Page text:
Saturday, 28 February 2015

Apes are affected by framing too!

Classes start next week, and the first week of ECON110 covers (among other things) rationality and quasi-rationality (how human decision-makers deviate from pure rationality). One of the effects that leads to deviations from pure rationality is framing. That is, the way that different options are framed (or presented to us) can affect how we evaluate equivalent choices.

The classic example of framing is an experiment that was run in the early 1980s by Nobel prize winner Daniel Kahneman and Amos Tversky (who almost certainly would have shared the Nobel prize had he not died six years before Kahneman's success). I won't explain the experiment in detail (you can read an explanation of it here or here), but essentially the experiment demonstrates that people are more willing to choose the 'safe' (low risk) option when the options are framed positively, and more willing to choose the riskier option when the options are framed negatively. I run this experiment in my ECON110 class every year, with similar results every time.

So essentially, the particular phrasing that we use to describe a problem can affect the choices we make. Now, new research has demonstrated that chimpanzees and bonobos are also affected by framing. From Duke Today:
A Duke University study has found that positive and negative framing make a big difference for chimpanzees and bonobos too.
In experiments conducted at Tchimpounga Chimpanzee Sanctuary in the Republic of Congo and Lola ya Bonobo Sanctuary in the Democratic Republic of Congo, researchers presented 23 chimpanzees and 17 bonobos with a choice between two snacks -- a handful of nuts and some fruit.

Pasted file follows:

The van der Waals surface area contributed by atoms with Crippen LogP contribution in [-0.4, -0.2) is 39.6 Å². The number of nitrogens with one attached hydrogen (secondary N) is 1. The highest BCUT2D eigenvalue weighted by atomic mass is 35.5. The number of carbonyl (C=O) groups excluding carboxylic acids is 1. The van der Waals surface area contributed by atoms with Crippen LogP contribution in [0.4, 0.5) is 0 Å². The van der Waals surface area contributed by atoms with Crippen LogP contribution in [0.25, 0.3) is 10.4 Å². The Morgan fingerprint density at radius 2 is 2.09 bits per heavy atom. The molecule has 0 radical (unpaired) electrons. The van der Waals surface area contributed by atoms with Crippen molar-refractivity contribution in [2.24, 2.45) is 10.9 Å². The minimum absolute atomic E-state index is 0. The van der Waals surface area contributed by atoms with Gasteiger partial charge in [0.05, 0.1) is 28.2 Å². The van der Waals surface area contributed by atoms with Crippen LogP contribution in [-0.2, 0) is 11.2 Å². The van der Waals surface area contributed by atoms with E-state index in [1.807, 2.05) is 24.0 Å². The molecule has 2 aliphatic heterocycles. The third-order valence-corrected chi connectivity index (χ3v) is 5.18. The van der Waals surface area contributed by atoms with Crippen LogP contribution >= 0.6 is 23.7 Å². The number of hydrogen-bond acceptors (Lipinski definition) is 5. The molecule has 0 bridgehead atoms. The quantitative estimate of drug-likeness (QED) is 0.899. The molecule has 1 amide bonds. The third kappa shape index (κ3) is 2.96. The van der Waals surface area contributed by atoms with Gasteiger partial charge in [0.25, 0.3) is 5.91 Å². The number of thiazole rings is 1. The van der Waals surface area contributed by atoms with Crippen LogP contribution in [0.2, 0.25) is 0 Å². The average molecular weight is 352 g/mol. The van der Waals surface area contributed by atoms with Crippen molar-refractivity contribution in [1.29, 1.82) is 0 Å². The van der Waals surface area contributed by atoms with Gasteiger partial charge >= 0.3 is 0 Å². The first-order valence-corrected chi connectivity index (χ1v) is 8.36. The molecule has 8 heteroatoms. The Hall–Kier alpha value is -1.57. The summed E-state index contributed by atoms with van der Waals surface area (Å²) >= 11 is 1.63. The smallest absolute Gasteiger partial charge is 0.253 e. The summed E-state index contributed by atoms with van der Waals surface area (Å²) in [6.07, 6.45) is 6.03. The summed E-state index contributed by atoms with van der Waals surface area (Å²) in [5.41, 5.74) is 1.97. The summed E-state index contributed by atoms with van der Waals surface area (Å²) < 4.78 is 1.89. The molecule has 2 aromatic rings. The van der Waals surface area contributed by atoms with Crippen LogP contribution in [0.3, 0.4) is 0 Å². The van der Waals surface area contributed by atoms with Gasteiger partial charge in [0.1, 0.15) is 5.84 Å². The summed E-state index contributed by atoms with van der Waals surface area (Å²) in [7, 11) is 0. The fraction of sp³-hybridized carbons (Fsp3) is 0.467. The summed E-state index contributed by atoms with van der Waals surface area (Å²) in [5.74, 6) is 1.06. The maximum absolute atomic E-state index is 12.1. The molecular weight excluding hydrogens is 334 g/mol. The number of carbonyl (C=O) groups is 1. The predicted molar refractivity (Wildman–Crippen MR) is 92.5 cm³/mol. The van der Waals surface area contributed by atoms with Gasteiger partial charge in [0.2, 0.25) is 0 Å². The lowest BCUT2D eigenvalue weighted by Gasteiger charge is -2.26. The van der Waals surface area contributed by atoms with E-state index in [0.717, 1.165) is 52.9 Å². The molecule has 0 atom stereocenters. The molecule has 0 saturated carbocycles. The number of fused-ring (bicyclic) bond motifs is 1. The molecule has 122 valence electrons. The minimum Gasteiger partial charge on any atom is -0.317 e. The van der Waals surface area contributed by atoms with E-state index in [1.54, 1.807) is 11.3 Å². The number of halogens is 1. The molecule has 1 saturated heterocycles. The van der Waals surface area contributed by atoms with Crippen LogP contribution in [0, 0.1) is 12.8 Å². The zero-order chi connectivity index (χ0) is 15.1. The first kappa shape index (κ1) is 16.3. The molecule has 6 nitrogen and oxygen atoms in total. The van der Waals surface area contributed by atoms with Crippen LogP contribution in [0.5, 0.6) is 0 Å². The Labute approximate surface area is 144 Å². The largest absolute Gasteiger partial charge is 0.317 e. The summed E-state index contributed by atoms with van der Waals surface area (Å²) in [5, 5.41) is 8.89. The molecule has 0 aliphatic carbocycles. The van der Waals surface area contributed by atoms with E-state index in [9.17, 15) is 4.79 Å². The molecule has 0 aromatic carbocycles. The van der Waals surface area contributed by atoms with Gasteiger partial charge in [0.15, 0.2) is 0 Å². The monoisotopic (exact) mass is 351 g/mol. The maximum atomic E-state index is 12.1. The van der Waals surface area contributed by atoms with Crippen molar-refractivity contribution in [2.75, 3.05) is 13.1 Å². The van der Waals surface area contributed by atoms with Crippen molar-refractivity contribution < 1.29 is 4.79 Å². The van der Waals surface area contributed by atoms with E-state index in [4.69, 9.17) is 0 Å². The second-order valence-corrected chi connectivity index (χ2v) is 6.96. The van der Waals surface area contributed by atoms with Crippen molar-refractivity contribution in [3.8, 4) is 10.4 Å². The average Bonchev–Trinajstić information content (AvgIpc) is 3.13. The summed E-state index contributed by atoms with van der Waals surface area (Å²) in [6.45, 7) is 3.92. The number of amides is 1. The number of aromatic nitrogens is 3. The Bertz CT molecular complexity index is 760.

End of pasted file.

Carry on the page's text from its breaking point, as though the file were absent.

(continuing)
In one series of trials, the researchers framed the fruit option positively -- by offering one piece of fruit, with a 50 percent chance of a surprise bonus piece.
In another series of trials, the researchers framed the fruit option negatively. This time they offered two pieces of fruit rather than one, but if the apes chose the fruit, half the time they were shortchanged and received only one piece instead.
Chimps and bonobos were more likely to choose the fruit over the nuts when they were offered a smaller amount of fruit but sometimes got more, versus when they were initially offered more but sometimes got less -- despite receiving equal average payoffs in both scenarios.
So, it turns out that humans aren't so special after all, and our susceptibility to framing might be hardwired into us. Interestingly, only male apes were significantly affected by framing - maybe that means that female apes are more rational than males? You can read the research paper by Christopher Krupenye (Duke), Alexandra G. Rosati (Yale), and Brian Hare (Duke) here.

[HT: Marginal Revolution]